Sunday, July 8, 2012

Swinging French Jazz Bistro



These are a few of my favorite things...




Gypsy Slow Down




Muffins, with cinnamon, dipped in butter and rolled in cinnamon and stevia, the way my mom used to make them on Sunday mornings before church.





Gypsy Slow Down




Herbs from the garden and the bounty of tomatoes on the edge of turning red. I can't wait. I am dying to eat one right off the vine. Did you know you can eat the purple flowers from the chive? My mother-in-law told me that you can and it's delicious in a salad. Tastes like mild onions, with a spicy kick.





Gypsy Slow Down




Witt's fascination with the deer that are right outside our window these days, eating the apples that fall from the apple tree. I thought this princely guy was nice looking. The apples are overflowing from the tree, almost ripe and almost ready to put into some pies and maybe apple butter? I really want to make that this fall.





Gypsy Slow Down




The most random plant in our garden. In the midst of my gladiolas is a corn stalk. When we found it growing we thought it was funny because we didn't plant it but didn't expect it to do anything. After all, how did it even get there? Well lo and behold, there are two ears of corn growing. I like to think it has personality, it's self made!






Swinging French Jazz Bistro



This chivey, creamy chicken dish from one of my favorite cookbooks.


I have to confess, I love cookbooks. But my next confession is that as exciting as they are the first time I crack the cover, most of them end up collecting dust in the bookcase. I am just not a cookbook girl. I love ideas and inspiration and I need them but mostly I love getting in the kitchen and just winging it.  Sometimes this works, sometimes not so much!

But there is one cookbook I have gone back to many times and it is Bistro: Swinging French Jazz by Sharon O'Conner. It was a gift from my sister and my future brother-in-law Andrew. I had just met Andrew and I guess even if you don't know much about me yet, you know soon that I love Paris. The cookbook also came with a CD of French Jazz which I sadly lost in my old apartment. Instead I can play the Pandora station "French Cafe" and it's pretty much the same.

On my last night of vacation last week I pulled it out again. The book chooses several bistros in Paris and recipes from their actual menus. I have not been to all of the bistros because I didn't have a very swanky paycheck when I lived in Paris, but I recognized many store fronts and it made me all mushy again for that city which I love

I thought this chicken dish was delicious, actually pretty easy and it would make an impressive dinner party dish since the green sauce is lovely. I did not get a good picture so I'm including the one from the book (is that cheating?). The cream sauce is so rich and chivey. I wish I had had creme fraiche on hand because it's milder than sour cream and has a smoother flavor. So if I made this again I would have cut back a bit on the sour cream and up the heavy cream. In France you can't find sour cream, only creme fraiche. It's that yummy.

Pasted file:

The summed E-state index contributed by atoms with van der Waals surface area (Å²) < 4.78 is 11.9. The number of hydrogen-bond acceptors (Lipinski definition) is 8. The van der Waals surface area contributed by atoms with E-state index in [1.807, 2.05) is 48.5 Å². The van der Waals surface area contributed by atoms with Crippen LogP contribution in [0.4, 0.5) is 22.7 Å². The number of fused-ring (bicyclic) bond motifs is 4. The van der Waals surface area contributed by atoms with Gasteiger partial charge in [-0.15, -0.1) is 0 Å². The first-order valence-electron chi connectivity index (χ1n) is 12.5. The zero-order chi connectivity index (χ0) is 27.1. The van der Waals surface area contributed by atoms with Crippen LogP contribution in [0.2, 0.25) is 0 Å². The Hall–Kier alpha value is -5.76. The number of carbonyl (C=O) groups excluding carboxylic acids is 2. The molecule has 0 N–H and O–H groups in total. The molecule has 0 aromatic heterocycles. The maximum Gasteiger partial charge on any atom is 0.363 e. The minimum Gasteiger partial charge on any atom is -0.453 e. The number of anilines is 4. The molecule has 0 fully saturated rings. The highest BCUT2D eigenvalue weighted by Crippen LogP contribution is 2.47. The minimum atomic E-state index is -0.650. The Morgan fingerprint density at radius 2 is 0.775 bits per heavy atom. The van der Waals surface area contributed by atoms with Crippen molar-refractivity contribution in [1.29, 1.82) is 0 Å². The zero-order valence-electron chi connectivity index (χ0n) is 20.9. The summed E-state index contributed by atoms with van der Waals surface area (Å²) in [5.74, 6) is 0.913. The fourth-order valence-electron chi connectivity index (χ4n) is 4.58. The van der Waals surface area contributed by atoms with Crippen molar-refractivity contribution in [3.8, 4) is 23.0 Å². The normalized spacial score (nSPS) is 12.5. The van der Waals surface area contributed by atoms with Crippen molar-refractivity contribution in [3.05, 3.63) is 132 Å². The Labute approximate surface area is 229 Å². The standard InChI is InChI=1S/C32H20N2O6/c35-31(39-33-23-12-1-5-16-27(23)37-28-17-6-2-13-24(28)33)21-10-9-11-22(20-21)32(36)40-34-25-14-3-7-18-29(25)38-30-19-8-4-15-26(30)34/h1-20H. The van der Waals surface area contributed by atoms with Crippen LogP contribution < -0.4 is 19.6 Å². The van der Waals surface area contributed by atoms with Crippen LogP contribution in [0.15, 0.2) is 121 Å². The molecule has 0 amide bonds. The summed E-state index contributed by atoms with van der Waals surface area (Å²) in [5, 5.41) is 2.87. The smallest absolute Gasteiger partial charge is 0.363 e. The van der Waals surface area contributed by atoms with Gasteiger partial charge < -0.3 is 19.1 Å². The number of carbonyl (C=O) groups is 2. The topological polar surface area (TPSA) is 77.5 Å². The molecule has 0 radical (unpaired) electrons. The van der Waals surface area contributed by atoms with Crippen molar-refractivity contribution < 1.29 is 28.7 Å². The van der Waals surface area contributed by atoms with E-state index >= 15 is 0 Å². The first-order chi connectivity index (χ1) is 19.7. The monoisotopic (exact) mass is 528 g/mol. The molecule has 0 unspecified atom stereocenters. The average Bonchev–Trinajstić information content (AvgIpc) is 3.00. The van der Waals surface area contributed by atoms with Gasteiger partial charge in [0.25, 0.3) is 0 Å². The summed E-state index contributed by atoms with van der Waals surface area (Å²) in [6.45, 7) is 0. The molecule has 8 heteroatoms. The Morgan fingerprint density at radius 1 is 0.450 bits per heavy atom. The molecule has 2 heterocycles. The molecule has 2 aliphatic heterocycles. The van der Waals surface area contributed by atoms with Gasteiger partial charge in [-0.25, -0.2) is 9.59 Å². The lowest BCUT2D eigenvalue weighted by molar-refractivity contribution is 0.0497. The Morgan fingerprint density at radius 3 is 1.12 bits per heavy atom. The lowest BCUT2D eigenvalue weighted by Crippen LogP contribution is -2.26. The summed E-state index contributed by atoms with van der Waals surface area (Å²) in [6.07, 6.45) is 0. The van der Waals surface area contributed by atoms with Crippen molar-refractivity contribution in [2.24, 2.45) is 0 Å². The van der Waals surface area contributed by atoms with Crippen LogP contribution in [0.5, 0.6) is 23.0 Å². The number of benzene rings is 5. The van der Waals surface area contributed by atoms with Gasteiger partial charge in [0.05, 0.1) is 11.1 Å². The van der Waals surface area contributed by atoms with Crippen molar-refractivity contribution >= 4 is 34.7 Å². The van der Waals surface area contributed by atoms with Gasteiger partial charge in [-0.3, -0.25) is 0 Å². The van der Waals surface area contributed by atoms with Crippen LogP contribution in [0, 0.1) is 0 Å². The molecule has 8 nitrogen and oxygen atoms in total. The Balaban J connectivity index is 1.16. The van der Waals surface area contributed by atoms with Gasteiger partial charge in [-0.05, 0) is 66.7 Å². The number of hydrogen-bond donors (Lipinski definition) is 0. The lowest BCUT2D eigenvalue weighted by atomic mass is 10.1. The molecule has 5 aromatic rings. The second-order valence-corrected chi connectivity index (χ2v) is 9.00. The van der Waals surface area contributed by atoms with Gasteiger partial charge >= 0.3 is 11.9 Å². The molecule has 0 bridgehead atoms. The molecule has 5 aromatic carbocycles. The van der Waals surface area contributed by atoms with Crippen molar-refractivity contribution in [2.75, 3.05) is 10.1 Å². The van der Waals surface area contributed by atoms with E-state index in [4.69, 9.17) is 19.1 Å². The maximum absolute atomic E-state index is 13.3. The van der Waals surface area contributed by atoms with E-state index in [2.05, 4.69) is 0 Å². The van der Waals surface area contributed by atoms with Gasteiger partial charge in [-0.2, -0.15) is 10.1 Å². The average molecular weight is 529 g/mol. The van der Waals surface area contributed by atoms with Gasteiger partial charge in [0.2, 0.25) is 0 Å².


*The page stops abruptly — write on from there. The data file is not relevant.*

Bistro au Pied de Fouet Jambonette de Volaille et sa Creme Ciboulette 


Servings: 4

2 pounds (1 kg) tiny new red potatoes (12 to 16 potatoes)

1 pound (500 g) boned whole chicken legs (thighs and drumsticks), or 4 boneless chicken breasts

Salt and freshly ground black pepper to taste

Flour for dredging, plus 3 tablespoons flour

2 tablespoons unsalted butter, plus 2 tablespoons butter at room temperature

1/2 cup (2 oz/60 g) coarsely chopped onion

2 cups (16 fl oz/500 ml) chicken stock or canned low-salt chicken broth

3/4 cup (30 cl) creme fraiche (or 1/2 cup sour cream, add 1/4 cup heavy cream)

2 bunches fresh chives, coarsely chopped

In a covered steamer, steam the potatoes over boiling water for 20 minutes or until tender when 

pierced with a knife.

Meanwhile, sprinkle the chicken pieces with salt and pepper. Just before sauteing, dredge the 

chicken in flour and shake off the excess.

In a large saute pan or skillet, melt the 2 tablespoons butter over medium heat and saute the

 chicken for 2 minutes on each side. or until golden. Reduce heat to low, stir in the onion, cover 

and cook for 15 minutes, turning the chicken once. Transfer the chicken pieces to a plate: set 

aside and keep warm.


To make the sauce: In the same pan over medium heat, stir the stock or broth to scrape up the 

browned bits from the bottom of the pan. Raise heat to high and cook to reduce the liquid by a 

third. Reduce heat to medium low. stir in the crime fraiche, and slowly bring to a boil.

Knead the 2 tablespoons soft butter and 3 tablespoons flour together to make a paste. Whisk the 

paste into the sauce until smooth. Season with salt and pepper to taste. Simmer for 5 minutes, 

whisking often, until smooth and thick.

In a blender or food processor, puree the chives. Add the sauce and process until smooth.To 

serve, place a chicken piece on each of 4 plates and spoon over some of the chive sauce. Serve 

immediately, with steamed potatoes on the side.





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